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Intel Inks Deal to Acquire Moovit for $1 Billion

Intel’s acquisition of the Israeli navigation app developer is reminiscent of Google’s 2013 acquisition of Waze

Meir Orbach 17:3004.05.20

Silicon chipmaker Intel has signed a deal to acquire Israel-based public transit navigation app developer Moovit App Global Ltd. for an estimated $1 billion, according to one person familiar with the deal who talked to Calcalist on condition of anonymity. This deal constitutes a major exit for a company that has raised only $134 million to date.

 

Moovit was founded in 2012 by Roy Bick, Yaron Evron, and CEO Nir Erez. The company employs some 215 people in its offices in the central Israeli town of Ness Ziona. According to one person familiar with the matter who spoke to Calcalist on condition of anonymity, Moovit intends to share any sums gained from Intel that exceed $1 billion—estimated at between $100 million and $200 million—with its employees, dividing the money according to seniority.

 

Moovit's App helps people and transit companies find their way. Photo: Courtesy Moovit's App helps people and transit companies find their way. Photo: Courtesy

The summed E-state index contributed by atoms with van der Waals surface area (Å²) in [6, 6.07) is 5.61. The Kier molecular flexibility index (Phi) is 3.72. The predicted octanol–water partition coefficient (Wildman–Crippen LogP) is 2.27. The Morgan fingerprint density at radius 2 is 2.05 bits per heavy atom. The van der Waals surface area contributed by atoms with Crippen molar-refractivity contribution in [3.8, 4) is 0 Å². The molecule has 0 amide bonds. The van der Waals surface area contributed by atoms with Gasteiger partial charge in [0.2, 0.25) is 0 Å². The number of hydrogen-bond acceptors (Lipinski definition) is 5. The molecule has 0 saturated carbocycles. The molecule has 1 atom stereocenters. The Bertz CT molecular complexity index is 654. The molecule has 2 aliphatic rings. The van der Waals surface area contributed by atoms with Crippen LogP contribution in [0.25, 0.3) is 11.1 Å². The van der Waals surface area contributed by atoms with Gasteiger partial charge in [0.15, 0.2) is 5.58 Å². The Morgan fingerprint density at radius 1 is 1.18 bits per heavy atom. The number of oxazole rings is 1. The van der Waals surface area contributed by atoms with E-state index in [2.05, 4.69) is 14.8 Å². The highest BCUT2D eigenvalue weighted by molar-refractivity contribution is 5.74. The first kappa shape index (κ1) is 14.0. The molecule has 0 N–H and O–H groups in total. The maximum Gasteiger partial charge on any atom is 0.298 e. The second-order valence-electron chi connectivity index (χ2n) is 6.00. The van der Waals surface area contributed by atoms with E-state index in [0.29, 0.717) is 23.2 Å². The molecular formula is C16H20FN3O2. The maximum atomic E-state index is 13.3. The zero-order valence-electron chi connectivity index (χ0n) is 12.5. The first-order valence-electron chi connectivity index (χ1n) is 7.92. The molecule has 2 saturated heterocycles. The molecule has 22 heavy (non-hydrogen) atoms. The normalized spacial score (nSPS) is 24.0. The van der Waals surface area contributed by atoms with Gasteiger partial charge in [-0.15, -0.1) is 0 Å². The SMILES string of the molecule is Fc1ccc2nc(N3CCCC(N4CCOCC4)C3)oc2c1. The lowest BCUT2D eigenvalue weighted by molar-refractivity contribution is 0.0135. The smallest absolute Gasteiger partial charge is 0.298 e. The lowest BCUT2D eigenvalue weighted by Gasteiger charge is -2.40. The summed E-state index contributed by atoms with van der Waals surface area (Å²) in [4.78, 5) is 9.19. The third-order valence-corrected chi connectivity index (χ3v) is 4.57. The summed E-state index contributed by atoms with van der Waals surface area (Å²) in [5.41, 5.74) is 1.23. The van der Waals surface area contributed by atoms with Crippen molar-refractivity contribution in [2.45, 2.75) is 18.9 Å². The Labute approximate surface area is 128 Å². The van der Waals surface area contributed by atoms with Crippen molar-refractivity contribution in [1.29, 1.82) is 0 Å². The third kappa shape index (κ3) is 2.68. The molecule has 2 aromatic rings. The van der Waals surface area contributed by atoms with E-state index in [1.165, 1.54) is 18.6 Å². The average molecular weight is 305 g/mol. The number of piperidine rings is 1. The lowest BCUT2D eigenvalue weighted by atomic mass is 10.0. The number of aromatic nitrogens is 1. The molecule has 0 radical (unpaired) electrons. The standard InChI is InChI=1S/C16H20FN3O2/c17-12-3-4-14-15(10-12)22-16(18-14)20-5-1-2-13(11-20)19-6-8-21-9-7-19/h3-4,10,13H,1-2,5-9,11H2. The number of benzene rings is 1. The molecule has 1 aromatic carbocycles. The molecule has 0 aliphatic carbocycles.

“Intel’s purpose is to create world-changing technology that enriches the lives of every person on Earth, and our Mobileye team delivers on that purpose every day,” said Bob Swan, Intel CEO. “Mobileye’s ADAS technology is already improving the safety of millions of cars on the road, and Moovit accelerates their ability to truly revolutionize transportation - reducing congestion and saving lives – as a full-stack mobility provider.”

 

Intel Capital is one of Moovit’s main backers and this is not the first time Intel decided to acquire an Israeli company it invested in. In the past few years, Intel has become the most prominent buyer of Israeli tech companies, with its most extravagant purchases being Mobileye—acquired in 2017 for $15.3 billion—and Habana Labs Ltd.—acquired for $2 billion last year.